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The Moderate Resolution Imaging Spectroradiometer (MODIS) on NASA’s Terra satellite acquired this natural-color image of dust sweeping off the coast of Western Sahara and Morocco on August 7, 2015. This is just one of several outbreaks of Saharan dust that have occurred over the Atlantic this summer.
While several factors influence hurricane formation, some research suggests that plumes of dry Saharan dust may help suppress storms over the Atlantic Ocean. In a recent update to its hurricane outlook for the Atlantic Basin, the National Oceanic and Atmospheric Administration’s Climate Prediction Center said a below-normal season appeared even more likely than it did in May. A strengthening El Niño, an atmospheric environment conducive to strong wind shear, and below average sea-surface temperatures in the Atlantic were cited as the primary factors limiting hurricane development. Dust outbreaks were not included as a factor because of their unpredictability, according to reporting by The Palm Beach Post.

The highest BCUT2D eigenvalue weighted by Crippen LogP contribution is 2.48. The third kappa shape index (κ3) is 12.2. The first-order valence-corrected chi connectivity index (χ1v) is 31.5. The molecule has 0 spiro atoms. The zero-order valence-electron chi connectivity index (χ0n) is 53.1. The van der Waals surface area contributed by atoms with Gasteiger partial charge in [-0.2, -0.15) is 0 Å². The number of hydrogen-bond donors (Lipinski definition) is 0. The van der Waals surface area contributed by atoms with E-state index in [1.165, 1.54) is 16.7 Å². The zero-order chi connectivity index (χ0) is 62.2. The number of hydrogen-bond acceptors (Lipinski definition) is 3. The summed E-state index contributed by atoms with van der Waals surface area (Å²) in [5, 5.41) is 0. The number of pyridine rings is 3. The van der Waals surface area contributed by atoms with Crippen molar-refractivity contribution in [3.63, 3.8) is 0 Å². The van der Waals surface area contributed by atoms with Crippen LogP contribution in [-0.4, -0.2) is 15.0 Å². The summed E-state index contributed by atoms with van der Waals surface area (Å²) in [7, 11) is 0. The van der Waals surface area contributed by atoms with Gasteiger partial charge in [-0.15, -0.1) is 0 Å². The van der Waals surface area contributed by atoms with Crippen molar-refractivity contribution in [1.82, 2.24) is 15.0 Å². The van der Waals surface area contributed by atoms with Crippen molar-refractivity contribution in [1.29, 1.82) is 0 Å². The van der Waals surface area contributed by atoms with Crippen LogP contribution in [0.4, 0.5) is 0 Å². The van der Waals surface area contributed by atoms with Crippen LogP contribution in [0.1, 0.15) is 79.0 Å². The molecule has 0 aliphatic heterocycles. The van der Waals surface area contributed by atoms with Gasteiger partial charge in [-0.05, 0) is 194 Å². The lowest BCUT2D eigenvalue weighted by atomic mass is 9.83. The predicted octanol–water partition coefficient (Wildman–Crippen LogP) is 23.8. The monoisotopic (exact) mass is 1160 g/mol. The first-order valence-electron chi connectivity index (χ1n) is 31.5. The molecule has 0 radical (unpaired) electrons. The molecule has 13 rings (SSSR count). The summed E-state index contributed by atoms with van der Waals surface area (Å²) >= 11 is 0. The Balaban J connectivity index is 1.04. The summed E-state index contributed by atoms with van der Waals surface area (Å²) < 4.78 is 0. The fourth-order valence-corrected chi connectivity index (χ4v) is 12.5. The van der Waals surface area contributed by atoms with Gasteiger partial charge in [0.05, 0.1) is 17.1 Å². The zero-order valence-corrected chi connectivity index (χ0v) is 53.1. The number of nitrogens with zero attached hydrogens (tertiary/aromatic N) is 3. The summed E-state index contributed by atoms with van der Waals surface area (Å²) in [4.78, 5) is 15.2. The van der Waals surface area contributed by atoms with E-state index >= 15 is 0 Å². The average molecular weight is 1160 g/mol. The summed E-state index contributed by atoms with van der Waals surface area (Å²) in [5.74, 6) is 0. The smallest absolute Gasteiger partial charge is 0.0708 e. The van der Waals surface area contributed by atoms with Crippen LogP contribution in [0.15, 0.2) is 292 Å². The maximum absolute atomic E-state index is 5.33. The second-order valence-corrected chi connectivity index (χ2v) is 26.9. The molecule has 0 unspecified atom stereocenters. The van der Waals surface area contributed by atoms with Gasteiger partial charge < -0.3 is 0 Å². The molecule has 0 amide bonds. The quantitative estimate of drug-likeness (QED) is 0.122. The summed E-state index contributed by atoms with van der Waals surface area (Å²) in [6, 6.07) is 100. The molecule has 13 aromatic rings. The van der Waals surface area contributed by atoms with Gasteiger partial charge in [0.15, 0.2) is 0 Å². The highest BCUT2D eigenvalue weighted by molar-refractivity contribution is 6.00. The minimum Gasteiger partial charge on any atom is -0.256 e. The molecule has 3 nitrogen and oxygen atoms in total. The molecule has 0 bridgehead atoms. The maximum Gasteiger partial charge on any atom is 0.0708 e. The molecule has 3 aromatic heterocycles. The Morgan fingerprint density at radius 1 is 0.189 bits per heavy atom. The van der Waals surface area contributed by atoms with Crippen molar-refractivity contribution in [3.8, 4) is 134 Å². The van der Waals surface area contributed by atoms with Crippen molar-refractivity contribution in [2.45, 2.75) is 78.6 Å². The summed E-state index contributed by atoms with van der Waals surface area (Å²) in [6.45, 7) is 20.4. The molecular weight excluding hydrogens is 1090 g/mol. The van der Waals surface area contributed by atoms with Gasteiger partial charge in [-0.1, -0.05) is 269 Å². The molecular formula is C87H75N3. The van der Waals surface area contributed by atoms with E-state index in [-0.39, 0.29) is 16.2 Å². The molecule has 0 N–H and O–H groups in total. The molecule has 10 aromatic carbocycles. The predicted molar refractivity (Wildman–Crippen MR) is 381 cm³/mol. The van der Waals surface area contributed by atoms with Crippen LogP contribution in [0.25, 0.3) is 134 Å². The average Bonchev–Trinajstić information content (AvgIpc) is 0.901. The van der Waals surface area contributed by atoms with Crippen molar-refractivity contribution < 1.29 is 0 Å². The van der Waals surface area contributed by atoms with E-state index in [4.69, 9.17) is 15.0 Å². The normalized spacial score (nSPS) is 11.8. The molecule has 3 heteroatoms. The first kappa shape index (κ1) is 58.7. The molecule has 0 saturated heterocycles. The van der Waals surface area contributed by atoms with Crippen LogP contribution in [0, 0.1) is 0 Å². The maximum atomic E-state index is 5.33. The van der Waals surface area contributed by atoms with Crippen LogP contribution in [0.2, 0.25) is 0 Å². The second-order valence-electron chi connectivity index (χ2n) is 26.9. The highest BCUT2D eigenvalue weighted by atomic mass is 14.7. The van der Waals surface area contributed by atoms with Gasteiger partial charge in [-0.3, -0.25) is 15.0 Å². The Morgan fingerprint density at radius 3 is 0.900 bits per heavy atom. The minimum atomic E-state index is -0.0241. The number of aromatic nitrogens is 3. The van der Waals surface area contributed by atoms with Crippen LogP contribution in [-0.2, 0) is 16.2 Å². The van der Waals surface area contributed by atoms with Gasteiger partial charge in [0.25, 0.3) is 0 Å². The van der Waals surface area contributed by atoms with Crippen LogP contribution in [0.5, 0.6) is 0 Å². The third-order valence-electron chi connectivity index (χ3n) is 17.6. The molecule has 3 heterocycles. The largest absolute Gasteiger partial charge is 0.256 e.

- Evan, A. et al, (2006, October 10) New evidence for a relationship between Atlantic tropical cyclone activity and African dust outbreaks. Geophysical Research Letters, 33 (19).
- Slooh Canary Islands Observatory (2012, June 29) What is La Calima (Canary Islands Dust Storm). Accessed August 12, 2015.
- The Weather Channel (2015, August 10) Why The Atlantic Basin Is As Hostile To Hurricane Formation As Possible Right Now. Accessed August 12, 2015.
- The Canary News (2015, August 6) Great Dust Cloud Over the Canary Islands. Accessed August 12, 2015.
- The Palm Beach Post (2015, July 21) Saharan dust strongest in decade, but will it help keep tropics quiet? Accessed August 12, 2015.
NASA image courtesy Jeff Schmaltz, LANCE/EOSDIS MODIS Rapid Response Team at NASA GSFC. Caption by Adam Voiland.